Water Mirror / Water Cave Harp
ART-MOVE in Okurayama
Okurayama Memorial Hall, Yokohama, Japan
July 25-August 7, 1987
I'd like to introduce "free and soft breaths" into the thick and hard structure. Then, another "Water Mirror" should be installed on the "blank space" in the structure, for example, in the courtyard.
Listen to the Secret Sound occurring in the structure.
<Water Mirror-negative type> was arranged in the courtyard surrounded by the circulating system gallery, by filling up the space with water.
This Water Mirror installed within the building, namely the ³negative type² had different functions compared to the 'positive type'. The one outside enabled the waves to rise up into the air, whilst the one within the building helped us to discover the environmental structure in the ground, into which the water was going back to. We adjusted the amount of water of the Water Mirror to drip down into the ground through the several deep drains located in the courtyard, then used a microphone to catch the sound of the falling water echoing in the deep hole, and then amplified it to the outside of the building. The sound of the water and the water wave from the Water Mirror in the frontyard mutually effected each other, and enabled to give the surrounding environment with ²fertile breaths.²
Also, through learning that this device of the sound of the water had something in common with the traditional landscape gardening skill called 'Sui-kin-kutsu' (Water Cave Harp), I felt that I had abstractly touched our countryıs long history about our viewing of nature.
device of water cave harp in the Water Mirror installation
Waterıs Reflection on Nature

Okurayama Memorial Hall in Yokohama. A building typical of early Showa era architecture. Last summer, in front and central yards of this building there were two distinctly different Water Mirrors.
The type in the front garden is referred to as a 'positive type.' While reflecting the surrounding architecture and scenery, it projects out onto the building ripples born on its water's surface.
Rustling wind, falling leaves, the clapping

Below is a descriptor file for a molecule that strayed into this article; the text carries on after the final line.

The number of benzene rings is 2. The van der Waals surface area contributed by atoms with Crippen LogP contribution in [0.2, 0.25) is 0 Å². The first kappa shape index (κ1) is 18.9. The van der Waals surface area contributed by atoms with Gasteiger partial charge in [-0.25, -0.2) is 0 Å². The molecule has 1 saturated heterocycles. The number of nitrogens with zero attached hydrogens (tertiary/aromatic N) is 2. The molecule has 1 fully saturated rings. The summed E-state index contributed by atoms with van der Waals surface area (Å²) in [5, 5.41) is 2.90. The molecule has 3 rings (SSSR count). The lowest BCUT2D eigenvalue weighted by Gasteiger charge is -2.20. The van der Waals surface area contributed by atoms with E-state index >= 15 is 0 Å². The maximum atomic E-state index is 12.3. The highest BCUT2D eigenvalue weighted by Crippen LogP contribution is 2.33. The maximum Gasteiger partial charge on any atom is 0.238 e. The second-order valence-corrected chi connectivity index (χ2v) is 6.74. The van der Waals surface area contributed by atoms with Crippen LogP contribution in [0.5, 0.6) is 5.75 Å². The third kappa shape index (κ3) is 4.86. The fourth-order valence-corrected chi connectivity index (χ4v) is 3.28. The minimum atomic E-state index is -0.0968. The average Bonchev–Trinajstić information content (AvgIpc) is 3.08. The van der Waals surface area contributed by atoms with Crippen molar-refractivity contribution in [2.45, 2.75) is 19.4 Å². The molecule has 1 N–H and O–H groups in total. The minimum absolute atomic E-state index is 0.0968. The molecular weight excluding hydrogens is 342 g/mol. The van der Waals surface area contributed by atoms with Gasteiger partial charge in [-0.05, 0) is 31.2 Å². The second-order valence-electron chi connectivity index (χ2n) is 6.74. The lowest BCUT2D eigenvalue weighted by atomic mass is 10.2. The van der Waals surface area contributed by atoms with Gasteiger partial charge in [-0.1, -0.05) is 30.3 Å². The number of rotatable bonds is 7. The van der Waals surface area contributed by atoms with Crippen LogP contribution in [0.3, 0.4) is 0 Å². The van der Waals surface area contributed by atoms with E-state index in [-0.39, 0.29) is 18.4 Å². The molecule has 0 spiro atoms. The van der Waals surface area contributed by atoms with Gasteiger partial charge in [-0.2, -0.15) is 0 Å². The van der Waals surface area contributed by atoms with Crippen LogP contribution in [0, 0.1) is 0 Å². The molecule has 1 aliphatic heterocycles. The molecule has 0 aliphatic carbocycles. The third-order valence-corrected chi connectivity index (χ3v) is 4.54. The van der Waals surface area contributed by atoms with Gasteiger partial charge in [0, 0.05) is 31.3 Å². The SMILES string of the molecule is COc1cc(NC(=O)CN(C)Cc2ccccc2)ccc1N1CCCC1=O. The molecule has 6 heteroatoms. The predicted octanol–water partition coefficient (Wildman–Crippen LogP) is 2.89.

of birds' wings ­ these subtle changes in nature
resonate and the buildingıs reflection on the
water trembles. Buildings are normally solid
and their nature resists movement, but as they
are swaying and vibrating in the Water Mirrors, a
humanness appears. An easy breathings extended
beyond massive walls of the structure.²

In the central garden is a ³negative type² Water
Mirror. It faces the earth and the world under-
ground. Sounds can be heard as water trickles
down drains built into the mirror. Echoes from
underground hollows are picked up by a micro-
phone and the amplified water sounds reverberate
outside the building.
³The important concept behind the Water Mirror
is not in its being a vessel, for it has no bottom
to definite it as such. A water mirror exists within
natural boundaries formed by the amassing of
trees, rocks, clay and other matter. Some of the
water evaporates and some settles to join under-
ground currents. Using this circulatory system,
I wanted to create conditions under which we
could closely experience natureıs arrangement.²
The creation of water sounds in the negative
mirror is inspired by a drainage device called
Œsuikinkutuı, once traditionally used in Japanese
gardens. It places overturned ceramic vats into
the ground. Through a hole at the top, water
drains into the earth and the dripping sounds,
the water sounds, are made aesthetically alive.
Ikedaıs method of dealing with water is in
community with a Japanese appreciation of
nature.

³The Western way of thinking is based on the
control of nature, a mastery over its process.
This is also carried over to thinking on acts of
expression.²
This not only relates to nature but also to
their attitude towards water: control waterıs
energy, obstruct it and master over it. The
Japanese view on the other hand, seeks to
coexist with nature in a mutually beneficial way.
³This can be seen in some of the breakwater
designs in Japan. They illustrate both a natural
and functional approach to water management.
They are not solely based on logic and practicality.
Waterıs energy is absorbed, moderated and
allowed to resonate. In a manner of speaking,
they give birth to an interactive relationship
between water, technology and mankind.²
It is especially important to recognize this
symbiotic, mutual relationship ­the connection
between mankind and nature. How do we take
the environment that encompasses us and splice
it into our scheme of action?
The Water Mirror, as it raises manifold quest-
ions, quivers.

(extract from Kurita Water News "AQUALOG" No.29,1988)

Water Mirror with Water Cave Harp overlooked from the tower of the Hall
performance in the Water Mirror installed on the courtyard
Sui-kin-kutsu (Water Cave Harp)

It used to be one of the old landscape gardening skills, but now it hardly exists. A pot with a little hole in the bottom is buried upside-down into the ground. Water works itıs way through the pebbles into the grounds to the hole of the pot, and then drips into the staying water. The sound of water echoing inside the pot sounded like a Koto (a kind of harp) being played. This is the origin of the name. It is a unique device in which reverberates an exquisite sound of the water in the earth.

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